Traveling the world through cuisine

Eet's a peasant dish...

Disney's Ratatouille

I always love how movies and television open us all up to new dishes and culinary cultures we might not have seen before.  French cuisine, while noted highly and raved about, has always been a hit-or-miss thing with me.  I’ve eaten twice in French restaurants, only to end up sick later.  However, I haven’t given up on trying new things.

When Disney released the animated movie Ratatouille back in 2007, millions fell in love with Remy and his story of becoming the top chef in Paris.  The dish he created to win over the harsh critic Anton Ego made many out on the internet wonder what ratatouille is and how you make it.  Reminds me of the bruschetta in Julie and Julia.

The dish itself dates further back to the existence of the Occitania region in the land around the border between France and Spain.  Very Mediterranean in nature, ratatouille’s origin has been traced to the city of Nice in the Provence region of France, right by the sea.  Noted mainly as a summer vegetable stew, I find it a wonderful healthy dish for those looking to loose weight while not compromising on flavor.

In the animated movie, Remy ended up making a variation of ratatouille called confit byaldi.  French chef Michel Guérard actually created the real-life version of the dish with the mandoline-sliced vegetables, sauce, and vinaigrette on the plate.  My attempts were more on the traditional recipe, but I did try slicing the vegetables with a mandoline.  I’d probably recommend just cutting the pieces into chunks and keeping things more that way.

Here’s what I did:




  • 4 plum tomatoes, seeds and innards removed.
  • 3 cloves garlic, minced
  • 2 tbsp of parsley
  • 1 tsp of thyme
  • Salt and pepper to taste
  • 1/2 cup olive oil
  • 1 Spanish onion, chopped
  • 1 eggplant, cubed
  • 2 zucchini, cubed
  • 2 yellow squash, cubed
  • 2 green peppers, chopped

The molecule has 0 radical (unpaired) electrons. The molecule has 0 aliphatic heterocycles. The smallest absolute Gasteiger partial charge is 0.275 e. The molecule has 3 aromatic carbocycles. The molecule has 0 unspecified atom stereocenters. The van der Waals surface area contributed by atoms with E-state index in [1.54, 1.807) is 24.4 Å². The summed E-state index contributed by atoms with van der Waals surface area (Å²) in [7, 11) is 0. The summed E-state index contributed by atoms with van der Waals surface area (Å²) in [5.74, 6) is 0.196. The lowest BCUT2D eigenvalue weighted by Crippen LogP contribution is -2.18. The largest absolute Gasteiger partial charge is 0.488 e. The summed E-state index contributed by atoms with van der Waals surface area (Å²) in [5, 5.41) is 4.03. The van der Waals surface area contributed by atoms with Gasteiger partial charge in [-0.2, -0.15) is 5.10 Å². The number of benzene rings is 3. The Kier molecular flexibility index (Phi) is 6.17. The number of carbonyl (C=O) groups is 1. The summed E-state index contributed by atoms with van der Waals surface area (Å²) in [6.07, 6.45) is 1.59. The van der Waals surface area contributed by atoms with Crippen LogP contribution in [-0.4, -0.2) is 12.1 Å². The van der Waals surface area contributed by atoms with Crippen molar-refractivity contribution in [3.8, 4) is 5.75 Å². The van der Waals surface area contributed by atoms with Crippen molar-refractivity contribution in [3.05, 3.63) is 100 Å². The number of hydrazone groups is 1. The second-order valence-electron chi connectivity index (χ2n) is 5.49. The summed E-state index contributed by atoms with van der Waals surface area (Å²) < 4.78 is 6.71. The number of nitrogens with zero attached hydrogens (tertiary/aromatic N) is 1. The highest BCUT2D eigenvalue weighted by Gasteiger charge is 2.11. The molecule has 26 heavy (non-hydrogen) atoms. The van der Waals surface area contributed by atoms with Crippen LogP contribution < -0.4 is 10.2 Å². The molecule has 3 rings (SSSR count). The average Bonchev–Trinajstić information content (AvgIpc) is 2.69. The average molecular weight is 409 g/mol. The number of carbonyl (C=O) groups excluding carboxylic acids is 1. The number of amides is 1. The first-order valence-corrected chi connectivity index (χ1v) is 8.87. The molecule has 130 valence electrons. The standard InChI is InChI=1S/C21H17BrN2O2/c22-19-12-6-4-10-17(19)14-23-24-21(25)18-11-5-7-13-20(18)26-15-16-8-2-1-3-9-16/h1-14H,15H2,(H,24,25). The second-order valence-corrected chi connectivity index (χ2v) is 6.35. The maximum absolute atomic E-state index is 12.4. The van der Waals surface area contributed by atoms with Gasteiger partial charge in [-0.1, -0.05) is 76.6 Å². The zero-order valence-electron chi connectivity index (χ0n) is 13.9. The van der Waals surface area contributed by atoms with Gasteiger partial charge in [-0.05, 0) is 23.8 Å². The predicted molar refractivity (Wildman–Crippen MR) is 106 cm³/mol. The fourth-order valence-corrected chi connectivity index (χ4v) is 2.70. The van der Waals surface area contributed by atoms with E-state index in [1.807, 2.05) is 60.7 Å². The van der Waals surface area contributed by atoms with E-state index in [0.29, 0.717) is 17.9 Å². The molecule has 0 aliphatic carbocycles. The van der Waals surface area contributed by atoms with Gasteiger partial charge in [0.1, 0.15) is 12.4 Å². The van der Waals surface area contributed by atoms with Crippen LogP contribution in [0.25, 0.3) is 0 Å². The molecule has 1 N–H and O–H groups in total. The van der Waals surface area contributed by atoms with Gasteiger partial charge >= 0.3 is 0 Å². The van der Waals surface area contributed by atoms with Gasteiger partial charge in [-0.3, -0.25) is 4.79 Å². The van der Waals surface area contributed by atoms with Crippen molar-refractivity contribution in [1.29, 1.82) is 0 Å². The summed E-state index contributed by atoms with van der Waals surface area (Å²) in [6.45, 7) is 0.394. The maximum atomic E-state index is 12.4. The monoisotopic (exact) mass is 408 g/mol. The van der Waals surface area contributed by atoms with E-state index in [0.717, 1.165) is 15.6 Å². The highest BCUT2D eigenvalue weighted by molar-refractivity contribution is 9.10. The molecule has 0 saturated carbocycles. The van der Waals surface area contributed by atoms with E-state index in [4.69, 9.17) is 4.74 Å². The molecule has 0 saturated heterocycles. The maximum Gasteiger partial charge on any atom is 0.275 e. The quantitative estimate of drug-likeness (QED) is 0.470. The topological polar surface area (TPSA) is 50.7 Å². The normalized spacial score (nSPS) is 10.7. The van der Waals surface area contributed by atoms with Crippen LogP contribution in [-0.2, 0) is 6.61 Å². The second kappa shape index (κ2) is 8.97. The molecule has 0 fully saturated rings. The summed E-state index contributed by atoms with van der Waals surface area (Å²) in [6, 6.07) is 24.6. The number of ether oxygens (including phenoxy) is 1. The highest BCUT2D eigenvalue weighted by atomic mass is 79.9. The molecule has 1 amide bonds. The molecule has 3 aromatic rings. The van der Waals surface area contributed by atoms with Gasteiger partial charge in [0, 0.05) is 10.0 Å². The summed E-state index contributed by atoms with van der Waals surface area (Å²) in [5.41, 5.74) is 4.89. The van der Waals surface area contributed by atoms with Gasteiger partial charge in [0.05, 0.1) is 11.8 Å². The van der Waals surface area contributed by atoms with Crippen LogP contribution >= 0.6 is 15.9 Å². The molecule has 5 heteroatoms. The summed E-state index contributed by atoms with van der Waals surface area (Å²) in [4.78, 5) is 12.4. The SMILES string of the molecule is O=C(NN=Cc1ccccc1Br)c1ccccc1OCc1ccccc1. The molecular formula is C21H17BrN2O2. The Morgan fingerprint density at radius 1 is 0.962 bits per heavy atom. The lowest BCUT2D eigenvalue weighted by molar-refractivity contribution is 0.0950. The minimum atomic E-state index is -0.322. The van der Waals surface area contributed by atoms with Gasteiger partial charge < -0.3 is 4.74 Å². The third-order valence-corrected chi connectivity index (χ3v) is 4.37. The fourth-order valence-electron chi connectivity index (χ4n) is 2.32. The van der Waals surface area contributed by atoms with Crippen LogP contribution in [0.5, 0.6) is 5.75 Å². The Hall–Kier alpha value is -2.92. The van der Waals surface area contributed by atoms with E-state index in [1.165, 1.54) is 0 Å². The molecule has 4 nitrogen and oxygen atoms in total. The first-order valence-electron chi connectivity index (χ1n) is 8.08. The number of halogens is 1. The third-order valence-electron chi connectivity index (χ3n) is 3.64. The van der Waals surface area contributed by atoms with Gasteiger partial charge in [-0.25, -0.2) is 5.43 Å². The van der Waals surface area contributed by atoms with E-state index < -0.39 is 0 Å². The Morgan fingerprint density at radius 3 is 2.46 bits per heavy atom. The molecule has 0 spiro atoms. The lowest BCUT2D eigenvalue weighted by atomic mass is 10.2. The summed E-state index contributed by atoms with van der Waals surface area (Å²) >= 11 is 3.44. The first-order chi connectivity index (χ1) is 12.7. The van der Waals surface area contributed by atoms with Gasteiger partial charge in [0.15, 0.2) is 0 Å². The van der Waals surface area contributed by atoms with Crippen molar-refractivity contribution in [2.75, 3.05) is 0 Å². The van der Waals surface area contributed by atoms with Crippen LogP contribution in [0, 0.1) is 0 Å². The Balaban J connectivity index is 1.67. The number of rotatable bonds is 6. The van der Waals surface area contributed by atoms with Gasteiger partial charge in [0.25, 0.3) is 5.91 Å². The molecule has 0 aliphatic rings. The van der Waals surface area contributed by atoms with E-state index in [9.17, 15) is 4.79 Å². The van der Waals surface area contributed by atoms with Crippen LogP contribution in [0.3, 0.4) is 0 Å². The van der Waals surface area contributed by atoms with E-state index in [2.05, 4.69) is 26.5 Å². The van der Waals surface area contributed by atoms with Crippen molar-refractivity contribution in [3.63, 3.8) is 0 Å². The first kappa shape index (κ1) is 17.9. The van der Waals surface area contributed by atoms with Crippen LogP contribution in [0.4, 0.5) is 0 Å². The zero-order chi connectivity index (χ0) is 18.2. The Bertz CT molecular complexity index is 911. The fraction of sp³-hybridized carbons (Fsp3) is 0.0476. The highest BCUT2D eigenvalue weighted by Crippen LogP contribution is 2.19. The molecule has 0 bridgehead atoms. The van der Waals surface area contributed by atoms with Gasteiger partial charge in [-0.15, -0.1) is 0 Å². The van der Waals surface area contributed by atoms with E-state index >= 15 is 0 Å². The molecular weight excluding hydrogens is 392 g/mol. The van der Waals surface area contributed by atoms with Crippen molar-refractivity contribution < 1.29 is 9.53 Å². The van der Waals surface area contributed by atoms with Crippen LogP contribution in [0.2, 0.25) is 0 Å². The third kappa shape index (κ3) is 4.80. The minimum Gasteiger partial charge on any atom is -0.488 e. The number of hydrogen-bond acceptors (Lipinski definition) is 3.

• 1 yellow pepper, chopped
  • 1 red pepper, chopped
  • 1 bay leaf


  1. Place the tomato into a food processor or blender and puree it. Season the puree with the garlic, parsley, thyme, salt and pepper.
  2. In a frying pan, heat up 2 tbsp of olive oil and begin to saute the onion until golden and soft. Set aside.
  3. Saute the eggplant and then set aside. Do the same with the zucchini, then squash, then peppers. Set all aside and try to keep separated. Add more olive oil to the pan as needed.
  4. Preheat the oven to 350º.
  5. In a baking dish, pour inside the seasoned tomato puree as a bottom layer.
  6. Place the onion and peppers on top of the puree as another layer.
  7. Lay in the zucchini and squash as two more layers. Add the bay leaf as well.
  8. Place the eggplant as the top layer.
  9. Cover the dish and place into the oven for 30-45 minutes.
  10. Remove the bay leaf before serving.

Quick Notes

This dish ends up making a lot of liquid, and I’ve looked for means to cut it down. I will end up spooning the ratatouille with a strainer ladle and even at times drain out some of the liquid that forms as it sits in the refrigerator as leftovers. If you like the liquid, then good for you. I had one colleague even drain it out and cook it with a little corn starch into a nice gravy. I more preferred just the vegetables.

This dish actually gets better tasting as leftovers. I’m not kidding, and it’s been noted in other articles about ratatouille. Even today I ate week-old ratatouille with my lunch and it was delicious.


If you’re going to attempt to make confit byaldi, then I would suggest you puree the onion, tomato, seasonings, and peppers together and cook them into a thicker sauce. Use that as the bottom layer with the sliced vegetables on top. Do not saute the vegetables if you’re looking to do this, but keep them raw and slow cook them in the oven at 275º-300º. Serve the dish with a drizzling of a vinaigrette sauce as shown in that other recipe.

Some have mentioned I should add potatoes, but that reminds me more of the Greek dish briam, which I will make at another time and post here.

Serving Suggestions

Ratatouille is meant to be served as side dish, but you can also serve it as a main dish with some good bread and perhaps a small cheese plate. Another suggestion is to sprinkle some grated cheese on top.

Tags: casserole, French, ratatouille, stew, vegetable

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